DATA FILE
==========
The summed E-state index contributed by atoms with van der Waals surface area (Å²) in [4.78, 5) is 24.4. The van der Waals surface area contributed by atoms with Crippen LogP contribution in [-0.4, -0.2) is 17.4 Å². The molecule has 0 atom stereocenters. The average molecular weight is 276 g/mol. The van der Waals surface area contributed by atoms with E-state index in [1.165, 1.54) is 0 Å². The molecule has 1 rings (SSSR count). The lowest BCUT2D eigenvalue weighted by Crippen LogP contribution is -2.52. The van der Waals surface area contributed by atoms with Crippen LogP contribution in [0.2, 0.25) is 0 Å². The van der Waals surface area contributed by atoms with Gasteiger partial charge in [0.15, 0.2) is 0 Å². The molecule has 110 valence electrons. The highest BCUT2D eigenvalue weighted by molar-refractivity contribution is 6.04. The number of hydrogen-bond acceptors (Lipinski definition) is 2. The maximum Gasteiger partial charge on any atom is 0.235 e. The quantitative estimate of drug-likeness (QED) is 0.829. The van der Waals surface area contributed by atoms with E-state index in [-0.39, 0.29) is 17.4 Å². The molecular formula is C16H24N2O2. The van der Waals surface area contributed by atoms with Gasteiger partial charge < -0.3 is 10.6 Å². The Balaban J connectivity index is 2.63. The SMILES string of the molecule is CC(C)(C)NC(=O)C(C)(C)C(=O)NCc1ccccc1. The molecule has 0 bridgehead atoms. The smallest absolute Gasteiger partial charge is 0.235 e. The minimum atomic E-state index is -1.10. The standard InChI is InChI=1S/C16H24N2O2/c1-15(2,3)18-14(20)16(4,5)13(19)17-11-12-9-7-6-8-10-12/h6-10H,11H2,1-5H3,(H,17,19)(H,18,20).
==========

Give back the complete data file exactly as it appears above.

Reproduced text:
The summed E-state index contributed by atoms with van der Waals surface area (Å²) in [4.78, 5) is 24.4. The van der Waals surface area contributed by atoms with Crippen LogP contribution in [-0.4, -0.2) is 17.4 Å². The molecule has 0 atom stereocenters. The average molecular weight is 276 g/mol. The van der Waals surface area contributed by atoms with E-state index in [1.165, 1.54) is 0 Å². The molecule has 1 rings (SSSR count). The lowest BCUT2D eigenvalue weighted by Crippen LogP contribution is -2.52. The van der Waals surface area contributed by atoms with Crippen LogP contribution in [0.2, 0.25) is 0 Å². The van der Waals surface area contributed by atoms with Gasteiger partial charge in [0.15, 0.2) is 0 Å². The molecule has 110 valence electrons. The highest BCUT2D eigenvalue weighted by molar-refractivity contribution is 6.04. The number of hydrogen-bond acceptors (Lipinski definition) is 2. The maximum Gasteiger partial charge on any atom is 0.235 e. The quantitative estimate of drug-likeness (QED) is 0.829. The van der Waals surface area contributed by atoms with E-state index in [-0.39, 0.29) is 17.4 Å². The molecular formula is C16H24N2O2. The van der Waals surface area contributed by atoms with Gasteiger partial charge < -0.3 is 10.6 Å². The Balaban J connectivity index is 2.63. The SMILES string of the molecule is CC(C)(C)NC(=O)C(C)(C)C(=O)NCc1ccccc1. The molecule has 0 bridgehead atoms. The smallest absolute Gasteiger partial charge is 0.235 e. The minimum atomic E-state index is -1.10. The standard InChI is InChI=1S/C16H24N2O2/c1-15(2,3)18-14(20)16(4,5)13(19)17-11-12-9-7-6-8-10-12/h6-10H,11H2,1-5H3,(H,17,19)(H,18,20).